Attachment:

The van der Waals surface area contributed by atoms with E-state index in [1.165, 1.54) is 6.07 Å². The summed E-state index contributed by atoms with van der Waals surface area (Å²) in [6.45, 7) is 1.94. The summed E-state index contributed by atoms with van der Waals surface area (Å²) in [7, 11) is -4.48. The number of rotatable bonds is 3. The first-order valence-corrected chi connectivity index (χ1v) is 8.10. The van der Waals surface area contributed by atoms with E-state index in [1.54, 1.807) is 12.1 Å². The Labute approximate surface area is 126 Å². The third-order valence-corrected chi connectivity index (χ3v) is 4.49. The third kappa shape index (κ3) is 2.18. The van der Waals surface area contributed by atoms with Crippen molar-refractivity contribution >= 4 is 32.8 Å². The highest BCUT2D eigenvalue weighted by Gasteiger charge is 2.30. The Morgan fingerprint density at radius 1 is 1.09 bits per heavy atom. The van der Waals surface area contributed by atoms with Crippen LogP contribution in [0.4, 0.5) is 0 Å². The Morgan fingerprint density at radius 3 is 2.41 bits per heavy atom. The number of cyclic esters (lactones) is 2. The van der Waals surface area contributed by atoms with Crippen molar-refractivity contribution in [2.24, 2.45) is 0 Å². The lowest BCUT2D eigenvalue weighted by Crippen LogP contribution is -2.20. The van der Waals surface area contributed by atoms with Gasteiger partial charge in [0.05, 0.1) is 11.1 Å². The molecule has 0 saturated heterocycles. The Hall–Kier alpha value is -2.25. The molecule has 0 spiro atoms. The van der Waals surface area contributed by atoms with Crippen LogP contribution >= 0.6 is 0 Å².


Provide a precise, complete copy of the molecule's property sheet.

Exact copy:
The van der Waals surface area contributed by atoms with E-state index in [1.165, 1.54) is 6.07 Å². The summed E-state index contributed by atoms with van der Waals surface area (Å²) in [6.45, 7) is 1.94. The summed E-state index contributed by atoms with van der Waals surface area (Å²) in [7, 11) is -4.48. The number of rotatable bonds is 3. The first-order valence-corrected chi connectivity index (χ1v) is 8.10. The van der Waals surface area contributed by atoms with E-state index in [1.54, 1.807) is 12.1 Å². The Labute approximate surface area is 126 Å². The third-order valence-corrected chi connectivity index (χ3v) is 4.49. The third kappa shape index (κ3) is 2.18. The van der Waals surface area contributed by atoms with Crippen molar-refractivity contribution >= 4 is 32.8 Å². The highest BCUT2D eigenvalue weighted by Gasteiger charge is 2.30. The Morgan fingerprint density at radius 1 is 1.09 bits per heavy atom. The van der Waals surface area contributed by atoms with Crippen LogP contribution in [0.4, 0.5) is 0 Å². The Morgan fingerprint density at radius 3 is 2.41 bits per heavy atom. The number of cyclic esters (lactones) is 2. The van der Waals surface area contributed by atoms with Crippen molar-refractivity contribution in [2.24, 2.45) is 0 Å². The lowest BCUT2D eigenvalue weighted by Crippen LogP contribution is -2.20. The van der Waals surface area contributed by atoms with Gasteiger partial charge in [0.05, 0.1) is 11.1 Å². The molecule has 0 saturated heterocycles. The Hall–Kier alpha value is -2.25. The molecule has 0 spiro atoms. The van der Waals surface area contributed by atoms with Crippen LogP contribution >= 0.6 is 0 Å².